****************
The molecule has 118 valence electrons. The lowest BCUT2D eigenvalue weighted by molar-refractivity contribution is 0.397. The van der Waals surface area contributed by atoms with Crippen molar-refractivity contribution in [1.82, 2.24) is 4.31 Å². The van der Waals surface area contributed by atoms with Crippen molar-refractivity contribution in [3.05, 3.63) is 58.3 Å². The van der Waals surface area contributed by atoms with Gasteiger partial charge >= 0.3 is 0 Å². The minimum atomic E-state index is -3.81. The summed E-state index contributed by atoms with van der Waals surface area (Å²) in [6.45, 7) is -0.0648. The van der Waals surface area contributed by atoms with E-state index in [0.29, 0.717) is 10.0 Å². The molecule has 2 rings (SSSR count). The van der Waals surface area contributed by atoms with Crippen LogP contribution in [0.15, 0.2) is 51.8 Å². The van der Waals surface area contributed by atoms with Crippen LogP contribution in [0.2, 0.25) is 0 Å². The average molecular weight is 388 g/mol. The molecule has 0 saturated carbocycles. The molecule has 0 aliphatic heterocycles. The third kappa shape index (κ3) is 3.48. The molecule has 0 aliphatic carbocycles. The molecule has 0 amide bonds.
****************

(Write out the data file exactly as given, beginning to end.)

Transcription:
The molecule has 118 valence electrons. The lowest BCUT2D eigenvalue weighted by molar-refractivity contribution is 0.397. The van der Waals surface area contributed by atoms with Crippen molar-refractivity contribution in [1.82, 2.24) is 4.31 Å². The van der Waals surface area contributed by atoms with Crippen molar-refractivity contribution in [3.05, 3.63) is 58.3 Å². The van der Waals surface area contributed by atoms with Gasteiger partial charge >= 0.3 is 0 Å². The minimum atomic E-state index is -3.81. The summed E-state index contributed by atoms with van der Waals surface area (Å²) in [6.45, 7) is -0.0648. The van der Waals surface area contributed by atoms with E-state index in [0.29, 0.717) is 10.0 Å². The molecule has 2 rings (SSSR count). The van der Waals surface area contributed by atoms with Crippen LogP contribution in [0.15, 0.2) is 51.8 Å². The van der Waals surface area contributed by atoms with Crippen LogP contribution in [0.2, 0.25) is 0 Å². The average molecular weight is 388 g/mol. The molecule has 0 saturated carbocycles. The molecule has 0 aliphatic heterocycles. The third kappa shape index (κ3) is 3.48. The molecule has 0 aliphatic carbocycles. The molecule has 0 amide bonds.